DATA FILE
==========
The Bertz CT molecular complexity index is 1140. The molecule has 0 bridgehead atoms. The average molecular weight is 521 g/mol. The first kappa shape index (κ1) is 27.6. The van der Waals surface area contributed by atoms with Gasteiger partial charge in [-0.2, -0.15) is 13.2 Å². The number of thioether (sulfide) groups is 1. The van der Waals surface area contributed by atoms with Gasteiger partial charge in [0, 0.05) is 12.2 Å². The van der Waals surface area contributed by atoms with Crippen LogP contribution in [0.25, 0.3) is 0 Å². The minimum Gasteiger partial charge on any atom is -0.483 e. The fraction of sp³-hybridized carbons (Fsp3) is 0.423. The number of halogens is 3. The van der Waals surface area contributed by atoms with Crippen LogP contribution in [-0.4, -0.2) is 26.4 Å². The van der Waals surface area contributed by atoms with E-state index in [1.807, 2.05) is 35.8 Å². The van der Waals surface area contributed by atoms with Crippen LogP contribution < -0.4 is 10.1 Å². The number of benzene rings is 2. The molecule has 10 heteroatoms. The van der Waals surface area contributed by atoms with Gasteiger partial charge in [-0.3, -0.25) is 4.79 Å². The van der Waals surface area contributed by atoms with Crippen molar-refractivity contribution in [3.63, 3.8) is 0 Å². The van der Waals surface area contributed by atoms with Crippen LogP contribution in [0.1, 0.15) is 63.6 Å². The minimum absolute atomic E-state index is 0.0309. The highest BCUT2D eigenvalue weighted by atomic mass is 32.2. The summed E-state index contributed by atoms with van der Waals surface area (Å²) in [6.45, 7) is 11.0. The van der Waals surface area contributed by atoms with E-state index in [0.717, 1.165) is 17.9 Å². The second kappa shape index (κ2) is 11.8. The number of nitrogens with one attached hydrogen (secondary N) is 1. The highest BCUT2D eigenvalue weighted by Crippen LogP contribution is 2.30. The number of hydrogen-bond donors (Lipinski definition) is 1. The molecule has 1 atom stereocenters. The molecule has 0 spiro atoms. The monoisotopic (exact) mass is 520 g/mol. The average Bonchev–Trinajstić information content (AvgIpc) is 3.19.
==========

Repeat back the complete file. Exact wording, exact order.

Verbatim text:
The Bertz CT molecular complexity index is 1140. The molecule has 0 bridgehead atoms. The average molecular weight is 521 g/mol. The first kappa shape index (κ1) is 27.6. The van der Waals surface area contributed by atoms with Gasteiger partial charge in [-0.2, -0.15) is 13.2 Å². The number of thioether (sulfide) groups is 1. The van der Waals surface area contributed by atoms with Gasteiger partial charge in [0, 0.05) is 12.2 Å². The van der Waals surface area contributed by atoms with Crippen LogP contribution in [0.25, 0.3) is 0 Å². The minimum Gasteiger partial charge on any atom is -0.483 e. The fraction of sp³-hybridized carbons (Fsp3) is 0.423. The number of halogens is 3. The van der Waals surface area contributed by atoms with Crippen LogP contribution in [-0.4, -0.2) is 26.4 Å². The van der Waals surface area contributed by atoms with E-state index in [1.807, 2.05) is 35.8 Å². The van der Waals surface area contributed by atoms with Crippen LogP contribution < -0.4 is 10.1 Å². The number of benzene rings is 2. The molecule has 10 heteroatoms. The van der Waals surface area contributed by atoms with Gasteiger partial charge in [-0.3, -0.25) is 4.79 Å². The van der Waals surface area contributed by atoms with Crippen molar-refractivity contribution in [3.63, 3.8) is 0 Å². The van der Waals surface area contributed by atoms with Crippen LogP contribution in [0.1, 0.15) is 63.6 Å². The minimum absolute atomic E-state index is 0.0309. The highest BCUT2D eigenvalue weighted by atomic mass is 32.2. The summed E-state index contributed by atoms with van der Waals surface area (Å²) in [6.45, 7) is 11.0. The van der Waals surface area contributed by atoms with E-state index in [0.717, 1.165) is 17.9 Å². The second kappa shape index (κ2) is 11.8. The number of nitrogens with one attached hydrogen (secondary N) is 1. The highest BCUT2D eigenvalue weighted by Crippen LogP contribution is 2.30. The number of hydrogen-bond donors (Lipinski definition) is 1. The molecule has 1 atom stereocenters. The molecule has 0 spiro atoms. The monoisotopic (exact) mass is 520 g/mol. The average Bonchev–Trinajstić information content (AvgIpc) is 3.19.